Table of Contents
ISRN Obstetrics and Gynecology
Volume 2013 (2013), Article ID 627671, 4 pages
http://dx.doi.org/10.1155/2013/627671
Research Article

An Evaluation of the Effects of the Transobturator Tape Procedure on Sexual Satisfaction in Women with Stress Urinary Incontinence Using the Libido Scoring System

1Department of Obstetrics and Gynecology, Adana Numune Education and Research Hospital, 01330 Adana, Turkey
2Department of Obstetrics and Gynecology, University of Mersin, Mersin, Turkey
3Department of Obstetrics and Gynecology, Zeynep Kamil Education and Research Hospital, Istanbul, Turkey

Received 1 August 2013; Accepted 18 September 2013

Academic Editors: N. A. Ginsberg and C. Iavazzo

Copyright © 2013 Raziye Narin et al. This is an open access article distributed under the Creative Commons Attribution License, which permits unrestricted use, distribution, and reproduction in any medium, provided the original work is properly cited.

Abstract

Introduction and Hypothesis. Most women experience automatic urine leakage in their lifetimes. SUI is the most common type in women. Suburethral slings have become a standard surgical procedure for the treatment of stress urinary incontinence when conservative therapy failed. The treatment of stress urinary incontinence by suburethral sling may improve body image by reducing urinary leakage and may improve sexual satisfaction. Methods. A total of 59 sexually active patients were included in the study and underwent a TOT outside-in procedure. The LSS was applied in all patients by self-completion of questionnaires preoperatively and 6 months after the operation. General pleasure with the operation was measured by visual analogue score (VAS). Pre- and postoperative scores were recorded and analyzed using SPSS 11.5. Results. Two parameters of the LSS, orgasm and who starts the sexual activity, increased at a statistically significant rate. Conclusion. Sexual satisfaction and desire have partially improved after the TOT procedure.

1. Introduction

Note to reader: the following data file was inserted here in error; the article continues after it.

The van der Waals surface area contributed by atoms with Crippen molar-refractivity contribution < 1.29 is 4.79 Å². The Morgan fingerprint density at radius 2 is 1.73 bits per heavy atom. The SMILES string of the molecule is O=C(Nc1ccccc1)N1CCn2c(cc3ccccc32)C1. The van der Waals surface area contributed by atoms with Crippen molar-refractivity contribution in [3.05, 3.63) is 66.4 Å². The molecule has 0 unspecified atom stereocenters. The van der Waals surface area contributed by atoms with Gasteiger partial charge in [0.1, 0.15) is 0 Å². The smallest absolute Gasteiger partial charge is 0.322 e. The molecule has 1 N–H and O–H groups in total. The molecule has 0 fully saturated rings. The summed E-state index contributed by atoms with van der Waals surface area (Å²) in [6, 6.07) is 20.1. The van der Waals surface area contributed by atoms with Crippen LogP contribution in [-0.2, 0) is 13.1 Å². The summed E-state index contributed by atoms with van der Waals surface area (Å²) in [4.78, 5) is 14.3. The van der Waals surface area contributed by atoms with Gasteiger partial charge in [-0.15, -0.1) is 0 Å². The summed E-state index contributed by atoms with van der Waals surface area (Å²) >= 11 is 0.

Urinary incontinence can be described as an involuntary urine loss, which has become a social or hygienic problem. The prevalence of urinary incontinence varies widely and increases with age [1]. Most women experience automatic urine leakage in their lifetimes. SUI is the most common type in women [2]. In this condition, increase of intra-abdominal pressure causes urine leakage during coughing, laughing, or weightlifting. SUI can be demonstrated objectively by some tests including stress test and Q-tip test. The transobturator tape procedure was developed by Delorme to reduce the complications associated with the tension-free vaginal tape (TVT) including bladder perforation, urinary retention, and bowel injury [3]. Recently, suburethral slings have become a standard surgical procedure for the treatment of stress urinary incontinence when conservative therapy failed.

Libido is a subjective issue that refers to a person’s sex drive or desire for sexual activity. The definition and explanation of this term has been problematic since the symptoms are vague and can be seen in other conditions too, for example, depressive disorders. Moreover, no cutoff level for a normal range of libido has been agreed on [4].

The treatment of stress urinary incontinence by a suburethral sling procedure may improve body image by reducing urinary leakage. Thus, a positive effect on sexual satisfaction could be expected. Conversely, sexual satisfaction may worsen by developing dyspareunia after the suburethral sling procedure [5].

In this study, we aimed to evaluate the effects of the TOT procedure on female sexual satisfaction using LSS and determine the level of pleasure with the operation.

2. Materials and Methods

This prospective observational study was performed at the Department of Gynecology of Numune Education and Research Hospital in Adana, Turkey. The inclusion criteria for the study were women younger than 65 who had documented SUI symptoms, a positive stress test, and a sexually active life. All of the postmenopausal women were taking hormone replacement therapy (HRT). The exclusion criteria included pregnancy, a previous pelvic surgery, severe complaints of urgency incontinence, and urinary tract infection not responding to therapy. A total of 59 sexually active women who underwent solely the transobturator tape outside-in procedure (I-stop, mesh, polypropylene) between January 2012 and October 2012 were included in this study. The patients were discharged when the postvoid residual volume was less than 100 mL. Their sexual satisfactions were scored using self-administered questionnaire libido scoring system preoperatively and 6 months postoperatively. The libido scoring system (LSS) was developed in 1997 by Api et al. and involves four questions on four domains: orgasmic function, coital frequency, sexual desire, and sexual self-interest (masturbation) (Table 1) [6]. The (Female Sexual Function Index) FSFI was well-correlated with the LSS, revealing a correlation coefficient of 0.96 ( ) (Cronbach α coefficient was found to be 0.83 and the kappa values of total scores were 0.67 and 0.77) [6].

tab1
Table 1: Total libido scoring.

The patients were scored according to Table 1 and a total score less than 3 was considered as loss of libido; scores of 3 and 4 were considered as low libido, 5–7 as moderate libido, and 8–12 as high libido.

The patients were asked to ask themselves four questions to fill out the self-completed questionnaire:(1)how often do you have sex or masturbate?(2)do you masturbate? (3)who starts the sexual activity? (Who asks for or implies sex first)(4)do you orgasm by yourself and/or with your partner?